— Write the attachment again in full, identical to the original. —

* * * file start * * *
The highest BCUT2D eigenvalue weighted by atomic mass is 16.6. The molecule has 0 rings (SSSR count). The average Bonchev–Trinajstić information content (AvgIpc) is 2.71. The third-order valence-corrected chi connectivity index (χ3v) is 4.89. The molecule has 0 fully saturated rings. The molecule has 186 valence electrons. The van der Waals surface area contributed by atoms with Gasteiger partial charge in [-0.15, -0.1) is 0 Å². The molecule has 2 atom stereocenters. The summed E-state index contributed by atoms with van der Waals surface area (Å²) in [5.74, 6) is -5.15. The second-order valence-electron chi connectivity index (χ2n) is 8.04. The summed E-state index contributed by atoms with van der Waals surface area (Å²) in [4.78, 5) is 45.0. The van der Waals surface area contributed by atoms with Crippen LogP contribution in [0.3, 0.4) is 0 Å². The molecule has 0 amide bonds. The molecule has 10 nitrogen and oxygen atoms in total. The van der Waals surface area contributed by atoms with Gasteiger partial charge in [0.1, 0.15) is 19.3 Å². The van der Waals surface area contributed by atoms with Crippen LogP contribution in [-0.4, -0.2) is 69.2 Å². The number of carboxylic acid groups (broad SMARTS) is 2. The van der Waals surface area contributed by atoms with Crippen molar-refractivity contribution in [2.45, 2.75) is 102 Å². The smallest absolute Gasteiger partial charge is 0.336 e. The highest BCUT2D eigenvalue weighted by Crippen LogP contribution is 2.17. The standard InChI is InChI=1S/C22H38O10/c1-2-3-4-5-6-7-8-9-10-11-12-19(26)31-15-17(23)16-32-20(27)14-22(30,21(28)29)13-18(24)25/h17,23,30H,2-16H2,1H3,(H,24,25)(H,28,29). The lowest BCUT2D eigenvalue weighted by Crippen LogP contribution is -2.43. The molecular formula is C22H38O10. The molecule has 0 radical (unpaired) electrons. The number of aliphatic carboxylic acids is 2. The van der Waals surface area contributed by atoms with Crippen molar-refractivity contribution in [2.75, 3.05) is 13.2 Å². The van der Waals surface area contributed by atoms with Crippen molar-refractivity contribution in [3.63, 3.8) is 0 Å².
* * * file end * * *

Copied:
The highest BCUT2D eigenvalue weighted by atomic mass is 16.6. The molecule has 0 rings (SSSR count). The average Bonchev–Trinajstić information content (AvgIpc) is 2.71. The third-order valence-corrected chi connectivity index (χ3v) is 4.89. The molecule has 0 fully saturated rings. The molecule has 186 valence electrons. The van der Waals surface area contributed by atoms with Gasteiger partial charge in [-0.15, -0.1) is 0 Å². The molecule has 2 atom stereocenters. The summed E-state index contributed by atoms with van der Waals surface area (Å²) in [5.74, 6) is -5.15. The second-order valence-electron chi connectivity index (χ2n) is 8.04. The summed E-state index contributed by atoms with van der Waals surface area (Å²) in [4.78, 5) is 45.0. The van der Waals surface area contributed by atoms with Crippen LogP contribution in [0.3, 0.4) is 0 Å². The molecule has 0 amide bonds. The molecule has 10 nitrogen and oxygen atoms in total. The van der Waals surface area contributed by atoms with Gasteiger partial charge in [0.1, 0.15) is 19.3 Å². The van der Waals surface area contributed by atoms with Crippen LogP contribution in [-0.4, -0.2) is 69.2 Å². The number of carboxylic acid groups (broad SMARTS) is 2. The van der Waals surface area contributed by atoms with Crippen molar-refractivity contribution in [2.45, 2.75) is 102 Å². The smallest absolute Gasteiger partial charge is 0.336 e. The highest BCUT2D eigenvalue weighted by Crippen LogP contribution is 2.17. The standard InChI is InChI=1S/C22H38O10/c1-2-3-4-5-6-7-8-9-10-11-12-19(26)31-15-17(23)16-32-20(27)14-22(30,21(28)29)13-18(24)25/h17,23,30H,2-16H2,1H3,(H,24,25)(H,28,29). The lowest BCUT2D eigenvalue weighted by Crippen LogP contribution is -2.43. The molecular formula is C22H38O10. The molecule has 0 radical (unpaired) electrons. The number of aliphatic carboxylic acids is 2. The van der Waals surface area contributed by atoms with Crippen molar-refractivity contribution in [2.75, 3.05) is 13.2 Å². The van der Waals surface area contributed by atoms with Crippen molar-refractivity contribution in [3.63, 3.8) is 0 Å².